International Psychometric Validation of the Chronic Venous Disease Quality of Life Questionnaire (CIVIQ-20)
Francisco LOZANO, Salamanca, Spain
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The 20-item self-reported quality of life questionnaire scale called Chronic Venous disease quality of life Questionnaire-20 (CIVIQ-20) was created and validated in France in 1996,1 as a sensitive instrument to capture the key dimensions of quality of life (QoL) specifically impaired by chronic venous disease (CVD). In the original French version, the five conditions required for validation (relevance, acceptability, reliability, construct validity, and sensitivity) were met. Four dimensions of the CIVIQ-20 were identified: physical (4 items), psychological (9 items), social (3 items), and pain (4 items).
Because the cross-cultural equivalence of instruments is recognized as a major issue in the assessment of QoL in large international studies, the purpose of this article was to review the results of the psychometric validation of the CIVIQ-20 in the 18 countries of the Reflux assEssment and quaLity of lIfe improvEment with micronized Flavonoids (RELIEF) study.2
CIVIQ-20 has been administered to patients from 18 countries in South America, Central, Southern and Eastern Europe, North Africa, North, South and East Asia, so linguistic validation was necessary. The linguistic validation was done in two steps: first, confirmation of the cultural relevance of the questionnaire’s content; second, the translation process. The linguistic validation of the translation of CIVIQ-20 into 13 languages (see Table I) using the forward-backward process will be the subject of another publication.
RESULTS of the psychometric validation: In the 3956 patients included in the analysis, CIVIQ-20 showed good content validity and reliability (above 0.80). A content validity index over 0.80 suggests that the items are appropriate, and a high index of reliability verifies that the instrument produces similar results in measuring the same phenomenon on a number of occasions.
The discriminating power of items was also good in patients with known differences in symptom scores and CEAP classes at baseline, implying that the scale is able to discriminate between severity states of chronic venous disease. CIVIQ-20 was highly sensitive to changes in the quality of life of patients clinically improved after drug treatment, showing its ability to reflect changes in the clinical variables that occur during treatment.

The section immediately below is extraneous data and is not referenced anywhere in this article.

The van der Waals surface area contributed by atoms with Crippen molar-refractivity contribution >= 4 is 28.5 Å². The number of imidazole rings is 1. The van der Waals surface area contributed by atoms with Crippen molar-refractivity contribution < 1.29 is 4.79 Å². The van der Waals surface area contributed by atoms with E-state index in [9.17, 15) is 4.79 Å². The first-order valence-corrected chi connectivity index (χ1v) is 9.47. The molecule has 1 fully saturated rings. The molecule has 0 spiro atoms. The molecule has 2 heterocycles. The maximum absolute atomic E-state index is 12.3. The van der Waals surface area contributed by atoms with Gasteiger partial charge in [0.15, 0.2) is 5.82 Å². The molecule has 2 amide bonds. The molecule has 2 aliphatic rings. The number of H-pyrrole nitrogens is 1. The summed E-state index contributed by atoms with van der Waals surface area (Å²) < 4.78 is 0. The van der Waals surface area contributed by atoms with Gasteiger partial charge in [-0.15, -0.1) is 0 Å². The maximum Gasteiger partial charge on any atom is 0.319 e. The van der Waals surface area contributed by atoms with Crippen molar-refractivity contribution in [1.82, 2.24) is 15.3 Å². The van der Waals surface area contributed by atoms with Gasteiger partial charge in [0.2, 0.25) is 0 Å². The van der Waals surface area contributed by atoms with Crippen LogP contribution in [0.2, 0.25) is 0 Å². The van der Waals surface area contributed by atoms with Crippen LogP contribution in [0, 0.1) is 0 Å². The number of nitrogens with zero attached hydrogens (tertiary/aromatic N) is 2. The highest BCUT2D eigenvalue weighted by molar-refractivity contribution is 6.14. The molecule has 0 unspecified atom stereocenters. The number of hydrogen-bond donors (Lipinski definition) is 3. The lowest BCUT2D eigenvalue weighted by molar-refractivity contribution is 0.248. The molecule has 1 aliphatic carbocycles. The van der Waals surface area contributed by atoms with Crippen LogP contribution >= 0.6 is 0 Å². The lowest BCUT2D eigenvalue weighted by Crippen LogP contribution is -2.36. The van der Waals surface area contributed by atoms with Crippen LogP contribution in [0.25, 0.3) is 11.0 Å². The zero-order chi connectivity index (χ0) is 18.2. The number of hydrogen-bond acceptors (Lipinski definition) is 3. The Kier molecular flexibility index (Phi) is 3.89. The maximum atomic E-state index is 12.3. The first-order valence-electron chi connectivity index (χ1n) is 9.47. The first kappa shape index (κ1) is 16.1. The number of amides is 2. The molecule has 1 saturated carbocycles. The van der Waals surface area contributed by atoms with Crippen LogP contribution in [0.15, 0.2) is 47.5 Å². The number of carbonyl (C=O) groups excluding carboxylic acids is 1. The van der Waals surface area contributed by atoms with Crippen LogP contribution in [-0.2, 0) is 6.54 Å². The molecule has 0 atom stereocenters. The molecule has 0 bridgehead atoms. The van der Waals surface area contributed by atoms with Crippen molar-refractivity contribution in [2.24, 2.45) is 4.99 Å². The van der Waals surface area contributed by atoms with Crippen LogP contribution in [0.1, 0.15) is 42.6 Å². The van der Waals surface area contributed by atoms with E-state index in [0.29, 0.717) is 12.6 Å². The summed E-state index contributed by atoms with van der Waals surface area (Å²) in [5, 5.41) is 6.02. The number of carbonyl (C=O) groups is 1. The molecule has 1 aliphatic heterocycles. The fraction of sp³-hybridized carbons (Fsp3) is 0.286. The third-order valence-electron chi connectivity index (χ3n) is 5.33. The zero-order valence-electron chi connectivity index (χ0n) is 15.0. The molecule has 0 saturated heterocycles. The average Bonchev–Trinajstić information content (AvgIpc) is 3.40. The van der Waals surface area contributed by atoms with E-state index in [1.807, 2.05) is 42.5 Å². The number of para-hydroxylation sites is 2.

A key concern in extending the use of an instrument that has been validated in one country to other sociocultural groups is whether the instrument designed to measure the relevant constructs is cross-culturally stable. In today’s world of ever-increasing globalization, investigators willing to assess the impact of a disease or a treatment on patients’ daily lives are often interested in comparing people from different countries and different sociocultural groups in terms of a variety of psychosocial variables. A necessary assumption when comparing populations from different countries using a multi-item instrument such as CIVIQ-20 is that the items quantifying the construct function in the same way across samples from different cultures. This property of an instrument is referred to as factorial stability.
CIVIQ-20 is the only specific scale for CVD to have used item and factor analysis to demonstrate to what extent the items are convergent with their dimension. Factor analysis identified physical, psychological, and pain factors as important, but revealed instability of the social factor. Given the complexity of translating scale items into different languages, the absence of complete stability is not surprising. Numerous specific scales for chronic venous disease have been developed in the last 20 years. This may reflect the difficulty of finding an instrument applicable to the wider spectrum of CVD. It is true that in the quality of life field, it cannot be claimed that any of these scales have been truly validated or have shown factorial stability.
Overall, in its current form, the CIVIQ-20 scale offers good, albeit not perfect, metrological properties and may use the global index for the assessment of the quality of life in CVD which is easier to handle in multinational studies than the indexes per dimension.
1. Launois R, Reboul-Marty J, Henry B. Construction and validation of a quality of life questionnaire in chronic lower limb venous insufficiency (CIVIQ). Qual Life Res. 1996;5:539-554.
2. Jantet G. Chronic venous insufficiency: worldwide results of the RELIEF study. Reflux assEssment and quaLity of lIfe improvEment with micronized Flavonoids. Angiology. 2002;53:245-256.
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